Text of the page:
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Caracas, Wednesday May 09 , 2007  
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Chávez: "Public" channel will replace RCTV

The ruler vows the new TV network will spread Venezuelan values and culture (File Photo)
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Venezuelan President denied political motivations behind his decision not to renew the broadcasting license to 53-year-old private television station RCTV


Venezuelan President Hugo Chávez late Tuesday announced he has selected the members of the board of directors that is to conduct a new "public" television channel that will replace Caracas-based private TV network RCTV as from May 28.

Chávez' Government has decided not to renew a broadcast license for RCTV, arguing that this 53-year-old television station was involved in an attempted coup d'etat in April 2002.

According to the Venezuelan ruler, "one microsecond following the events of May 27 at midnight (expiration of RCTV broadcasting license), a free, entertaining, healthy, educative, enlightening programming that spreads our own values and culture should be aired" on the radio frequency signal currently operated by RCTV.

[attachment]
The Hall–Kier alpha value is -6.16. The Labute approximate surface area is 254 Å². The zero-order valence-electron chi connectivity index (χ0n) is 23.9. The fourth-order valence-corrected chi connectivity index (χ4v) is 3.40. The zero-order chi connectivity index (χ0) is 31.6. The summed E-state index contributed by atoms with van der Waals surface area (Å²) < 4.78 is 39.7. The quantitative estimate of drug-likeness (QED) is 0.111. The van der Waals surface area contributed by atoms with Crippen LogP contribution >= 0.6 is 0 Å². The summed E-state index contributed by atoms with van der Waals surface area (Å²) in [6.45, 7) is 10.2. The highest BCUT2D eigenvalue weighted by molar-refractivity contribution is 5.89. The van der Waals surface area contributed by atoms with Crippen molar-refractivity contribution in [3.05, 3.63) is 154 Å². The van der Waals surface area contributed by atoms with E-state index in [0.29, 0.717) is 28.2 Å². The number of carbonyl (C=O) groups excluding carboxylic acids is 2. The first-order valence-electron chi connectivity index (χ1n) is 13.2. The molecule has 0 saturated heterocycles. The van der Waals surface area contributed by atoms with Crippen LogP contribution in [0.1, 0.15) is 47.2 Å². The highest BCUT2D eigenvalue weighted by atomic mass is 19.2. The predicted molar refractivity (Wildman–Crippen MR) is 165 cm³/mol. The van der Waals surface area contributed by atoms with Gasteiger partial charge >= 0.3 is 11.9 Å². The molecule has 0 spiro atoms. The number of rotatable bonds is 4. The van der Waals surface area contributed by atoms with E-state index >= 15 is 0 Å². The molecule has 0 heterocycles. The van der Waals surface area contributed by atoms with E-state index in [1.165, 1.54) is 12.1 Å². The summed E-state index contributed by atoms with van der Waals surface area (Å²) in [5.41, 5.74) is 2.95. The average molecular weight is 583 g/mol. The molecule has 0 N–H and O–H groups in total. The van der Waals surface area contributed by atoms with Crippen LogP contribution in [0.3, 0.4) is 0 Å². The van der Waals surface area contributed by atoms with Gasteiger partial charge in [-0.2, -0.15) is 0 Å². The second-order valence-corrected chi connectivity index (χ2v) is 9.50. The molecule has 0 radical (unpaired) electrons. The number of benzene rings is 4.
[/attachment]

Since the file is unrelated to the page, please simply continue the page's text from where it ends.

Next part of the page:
"I am not going to disclose any names ahead of time, but this is a great board of directors comprising real journalists, real fighters."

He added he assessed the intended programming of the new TV channel during a meeting with Executive Vice-President Jorge Rodríguez, Minister of Communication and Information Willian Lara, and Minister of Telecommunications and IT Jesse Chacón.

President Chávez denied claims that his refusal to renew the broadcast license for RCTV has political motivations. "This has nothing to do with politics. This goes even deeper, and has moral grounds, because of the damages this TV channel has caused to our country: anti-values, broadcasting of bastard values, violence, hatred, racism, inappropriate approach to sex issues, disrespect for women, boys and girls, homosexuals, and handicapped people, and disrespect for the country and the world."

Chávez rebuts Drug Czar claims
Chávez also rejected US Director of National Drug Control Policy John Walters's claims that drug traffic through Venezuela has allegedly increased. "Our country is a victim, a bridge, and we are working to fight this problem."

"Venezuela is not even a producer. We have eradicated all of the drug crops we have found here. The thing is that the empire is trying to mislead the world with lies."

Further, Chávez praised the current process of registration with his United Socialist Party of Venezuela (PSUV). Despite media reports claiming that the process has been a failure, he said, the truth is an unprecedented turnout has been recorded.

Translated by Maryflor Suárez R.

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